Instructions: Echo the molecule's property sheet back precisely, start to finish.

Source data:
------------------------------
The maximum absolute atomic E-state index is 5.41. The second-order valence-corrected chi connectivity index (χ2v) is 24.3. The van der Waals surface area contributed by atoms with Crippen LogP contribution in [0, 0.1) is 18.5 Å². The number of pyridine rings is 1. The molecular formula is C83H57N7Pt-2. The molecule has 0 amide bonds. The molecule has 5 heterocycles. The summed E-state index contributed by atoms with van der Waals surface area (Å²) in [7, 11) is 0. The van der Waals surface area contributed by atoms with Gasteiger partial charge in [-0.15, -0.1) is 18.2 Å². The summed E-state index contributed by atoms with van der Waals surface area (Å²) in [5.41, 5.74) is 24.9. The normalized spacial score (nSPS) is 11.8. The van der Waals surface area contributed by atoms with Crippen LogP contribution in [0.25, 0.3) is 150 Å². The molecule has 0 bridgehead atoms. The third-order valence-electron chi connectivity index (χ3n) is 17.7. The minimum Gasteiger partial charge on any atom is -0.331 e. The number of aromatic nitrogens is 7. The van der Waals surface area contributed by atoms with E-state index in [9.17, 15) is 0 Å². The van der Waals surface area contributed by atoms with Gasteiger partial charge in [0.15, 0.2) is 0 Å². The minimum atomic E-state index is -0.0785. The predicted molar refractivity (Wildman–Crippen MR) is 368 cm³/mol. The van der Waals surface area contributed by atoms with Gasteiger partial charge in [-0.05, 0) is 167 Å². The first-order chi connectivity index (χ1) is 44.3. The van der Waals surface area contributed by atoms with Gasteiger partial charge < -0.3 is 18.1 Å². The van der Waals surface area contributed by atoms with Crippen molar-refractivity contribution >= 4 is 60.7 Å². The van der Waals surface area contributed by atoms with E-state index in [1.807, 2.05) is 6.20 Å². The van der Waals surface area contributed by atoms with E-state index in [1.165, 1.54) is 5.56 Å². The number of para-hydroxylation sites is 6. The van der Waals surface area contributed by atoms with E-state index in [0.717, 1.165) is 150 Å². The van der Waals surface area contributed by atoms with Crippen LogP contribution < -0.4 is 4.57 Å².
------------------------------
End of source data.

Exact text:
The maximum absolute atomic E-state index is 5.41. The second-order valence-corrected chi connectivity index (χ2v) is 24.3. The van der Waals surface area contributed by atoms with Crippen LogP contribution in [0, 0.1) is 18.5 Å². The number of pyridine rings is 1. The molecular formula is C83H57N7Pt-2. The molecule has 0 amide bonds. The molecule has 5 heterocycles. The summed E-state index contributed by atoms with van der Waals surface area (Å²) in [7, 11) is 0. The van der Waals surface area contributed by atoms with Gasteiger partial charge in [-0.15, -0.1) is 18.2 Å². The summed E-state index contributed by atoms with van der Waals surface area (Å²) in [5.41, 5.74) is 24.9. The normalized spacial score (nSPS) is 11.8. The van der Waals surface area contributed by atoms with Crippen LogP contribution in [0.25, 0.3) is 150 Å². The molecule has 0 bridgehead atoms. The third-order valence-electron chi connectivity index (χ3n) is 17.7. The minimum Gasteiger partial charge on any atom is -0.331 e. The number of aromatic nitrogens is 7. The van der Waals surface area contributed by atoms with E-state index in [9.17, 15) is 0 Å². The van der Waals surface area contributed by atoms with Gasteiger partial charge in [0.15, 0.2) is 0 Å². The minimum atomic E-state index is -0.0785. The predicted molar refractivity (Wildman–Crippen MR) is 368 cm³/mol. The van der Waals surface area contributed by atoms with Gasteiger partial charge in [-0.05, 0) is 167 Å². The first-order chi connectivity index (χ1) is 44.3. The van der Waals surface area contributed by atoms with Gasteiger partial charge < -0.3 is 18.1 Å². The van der Waals surface area contributed by atoms with Crippen molar-refractivity contribution >= 4 is 60.7 Å². The van der Waals surface area contributed by atoms with E-state index in [1.807, 2.05) is 6.20 Å². The van der Waals surface area contributed by atoms with E-state index in [1.165, 1.54) is 5.56 Å². The number of para-hydroxylation sites is 6. The van der Waals surface area contributed by atoms with E-state index in [0.717, 1.165) is 150 Å². The van der Waals surface area contributed by atoms with Crippen LogP contribution < -0.4 is 4.57 Å².